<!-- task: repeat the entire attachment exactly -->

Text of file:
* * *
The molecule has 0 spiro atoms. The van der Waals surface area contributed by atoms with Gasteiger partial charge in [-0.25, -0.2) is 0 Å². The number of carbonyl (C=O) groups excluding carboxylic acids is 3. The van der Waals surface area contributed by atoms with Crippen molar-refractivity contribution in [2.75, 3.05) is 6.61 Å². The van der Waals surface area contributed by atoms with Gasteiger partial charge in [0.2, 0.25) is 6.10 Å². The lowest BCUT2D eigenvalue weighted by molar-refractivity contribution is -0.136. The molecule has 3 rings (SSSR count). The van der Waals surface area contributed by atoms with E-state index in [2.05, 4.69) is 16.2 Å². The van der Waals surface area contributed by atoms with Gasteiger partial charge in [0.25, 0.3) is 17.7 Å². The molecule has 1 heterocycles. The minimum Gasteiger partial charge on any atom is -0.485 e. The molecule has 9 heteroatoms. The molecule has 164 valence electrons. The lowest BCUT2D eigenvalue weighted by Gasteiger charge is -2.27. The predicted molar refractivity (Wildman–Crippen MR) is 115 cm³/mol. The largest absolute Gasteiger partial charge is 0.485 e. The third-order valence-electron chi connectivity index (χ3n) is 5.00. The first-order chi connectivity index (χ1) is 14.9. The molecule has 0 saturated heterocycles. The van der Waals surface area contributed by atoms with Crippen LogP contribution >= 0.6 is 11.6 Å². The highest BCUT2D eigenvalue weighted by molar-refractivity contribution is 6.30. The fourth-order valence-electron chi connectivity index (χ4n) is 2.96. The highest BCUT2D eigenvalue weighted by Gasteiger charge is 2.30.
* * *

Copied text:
The molecule has 0 spiro atoms. The van der Waals surface area contributed by atoms with Gasteiger partial charge in [-0.25, -0.2) is 0 Å². The number of carbonyl (C=O) groups excluding carboxylic acids is 3. The van der Waals surface area contributed by atoms with Crippen molar-refractivity contribution in [2.75, 3.05) is 6.61 Å². The van der Waals surface area contributed by atoms with Gasteiger partial charge in [0.2, 0.25) is 6.10 Å². The lowest BCUT2D eigenvalue weighted by molar-refractivity contribution is -0.136. The molecule has 3 rings (SSSR count). The van der Waals surface area contributed by atoms with E-state index in [2.05, 4.69) is 16.2 Å². The van der Waals surface area contributed by atoms with Gasteiger partial charge in [0.25, 0.3) is 17.7 Å². The molecule has 1 heterocycles. The minimum Gasteiger partial charge on any atom is -0.485 e. The molecule has 9 heteroatoms. The molecule has 164 valence electrons. The lowest BCUT2D eigenvalue weighted by Gasteiger charge is -2.27. The predicted molar refractivity (Wildman–Crippen MR) is 115 cm³/mol. The largest absolute Gasteiger partial charge is 0.485 e. The third-order valence-electron chi connectivity index (χ3n) is 5.00. The first-order chi connectivity index (χ1) is 14.9. The molecule has 0 saturated heterocycles. The van der Waals surface area contributed by atoms with Crippen LogP contribution >= 0.6 is 11.6 Å². The highest BCUT2D eigenvalue weighted by molar-refractivity contribution is 6.30. The fourth-order valence-electron chi connectivity index (χ4n) is 2.96. The highest BCUT2D eigenvalue weighted by Gasteiger charge is 2.30.